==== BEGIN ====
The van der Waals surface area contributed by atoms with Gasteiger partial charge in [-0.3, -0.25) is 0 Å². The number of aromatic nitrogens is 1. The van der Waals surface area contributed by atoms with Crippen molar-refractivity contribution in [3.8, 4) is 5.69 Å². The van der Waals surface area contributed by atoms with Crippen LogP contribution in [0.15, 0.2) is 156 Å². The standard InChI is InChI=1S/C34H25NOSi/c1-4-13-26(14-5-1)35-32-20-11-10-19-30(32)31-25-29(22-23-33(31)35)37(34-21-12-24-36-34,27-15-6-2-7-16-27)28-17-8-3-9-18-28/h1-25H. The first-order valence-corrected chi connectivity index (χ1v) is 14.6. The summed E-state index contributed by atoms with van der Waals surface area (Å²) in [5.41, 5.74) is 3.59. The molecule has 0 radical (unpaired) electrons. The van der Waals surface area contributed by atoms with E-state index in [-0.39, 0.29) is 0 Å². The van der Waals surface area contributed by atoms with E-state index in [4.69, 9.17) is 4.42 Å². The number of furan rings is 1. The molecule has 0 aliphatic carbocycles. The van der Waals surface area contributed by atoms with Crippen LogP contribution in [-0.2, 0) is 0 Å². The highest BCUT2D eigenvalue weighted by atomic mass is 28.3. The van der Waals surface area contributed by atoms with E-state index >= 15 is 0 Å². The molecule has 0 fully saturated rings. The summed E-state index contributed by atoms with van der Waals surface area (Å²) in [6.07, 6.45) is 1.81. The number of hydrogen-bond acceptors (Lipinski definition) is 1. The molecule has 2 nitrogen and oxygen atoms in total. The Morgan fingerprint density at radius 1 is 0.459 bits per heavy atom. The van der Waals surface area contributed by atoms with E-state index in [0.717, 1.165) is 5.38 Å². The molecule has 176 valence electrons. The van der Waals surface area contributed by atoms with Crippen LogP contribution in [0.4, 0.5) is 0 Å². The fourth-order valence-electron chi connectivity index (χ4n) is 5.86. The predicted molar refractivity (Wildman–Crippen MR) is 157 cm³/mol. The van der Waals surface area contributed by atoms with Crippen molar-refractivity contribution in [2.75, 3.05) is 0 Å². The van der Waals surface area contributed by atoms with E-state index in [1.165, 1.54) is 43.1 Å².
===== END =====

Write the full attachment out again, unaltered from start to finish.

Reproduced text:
The van der Waals surface area contributed by atoms with Gasteiger partial charge in [-0.3, -0.25) is 0 Å². The number of aromatic nitrogens is 1. The van der Waals surface area contributed by atoms with Crippen molar-refractivity contribution in [3.8, 4) is 5.69 Å². The van der Waals surface area contributed by atoms with Crippen LogP contribution in [0.15, 0.2) is 156 Å². The standard InChI is InChI=1S/C34H25NOSi/c1-4-13-26(14-5-1)35-32-20-11-10-19-30(32)31-25-29(22-23-33(31)35)37(34-21-12-24-36-34,27-15-6-2-7-16-27)28-17-8-3-9-18-28/h1-25H. The first-order valence-corrected chi connectivity index (χ1v) is 14.6. The summed E-state index contributed by atoms with van der Waals surface area (Å²) in [5.41, 5.74) is 3.59. The molecule has 0 radical (unpaired) electrons. The van der Waals surface area contributed by atoms with E-state index in [-0.39, 0.29) is 0 Å². The van der Waals surface area contributed by atoms with E-state index in [4.69, 9.17) is 4.42 Å². The number of furan rings is 1. The molecule has 0 aliphatic carbocycles. The van der Waals surface area contributed by atoms with Crippen LogP contribution in [-0.2, 0) is 0 Å². The highest BCUT2D eigenvalue weighted by atomic mass is 28.3. The van der Waals surface area contributed by atoms with E-state index >= 15 is 0 Å². The molecule has 0 fully saturated rings. The summed E-state index contributed by atoms with van der Waals surface area (Å²) in [6.07, 6.45) is 1.81. The number of hydrogen-bond acceptors (Lipinski definition) is 1. The molecule has 2 nitrogen and oxygen atoms in total. The Morgan fingerprint density at radius 1 is 0.459 bits per heavy atom. The van der Waals surface area contributed by atoms with E-state index in [0.717, 1.165) is 5.38 Å². The molecule has 176 valence electrons. The van der Waals surface area contributed by atoms with Crippen LogP contribution in [0.4, 0.5) is 0 Å². The fourth-order valence-electron chi connectivity index (χ4n) is 5.86. The predicted molar refractivity (Wildman–Crippen MR) is 157 cm³/mol. The van der Waals surface area contributed by atoms with Crippen molar-refractivity contribution in [2.75, 3.05) is 0 Å². The van der Waals surface area contributed by atoms with E-state index in [1.165, 1.54) is 43.1 Å².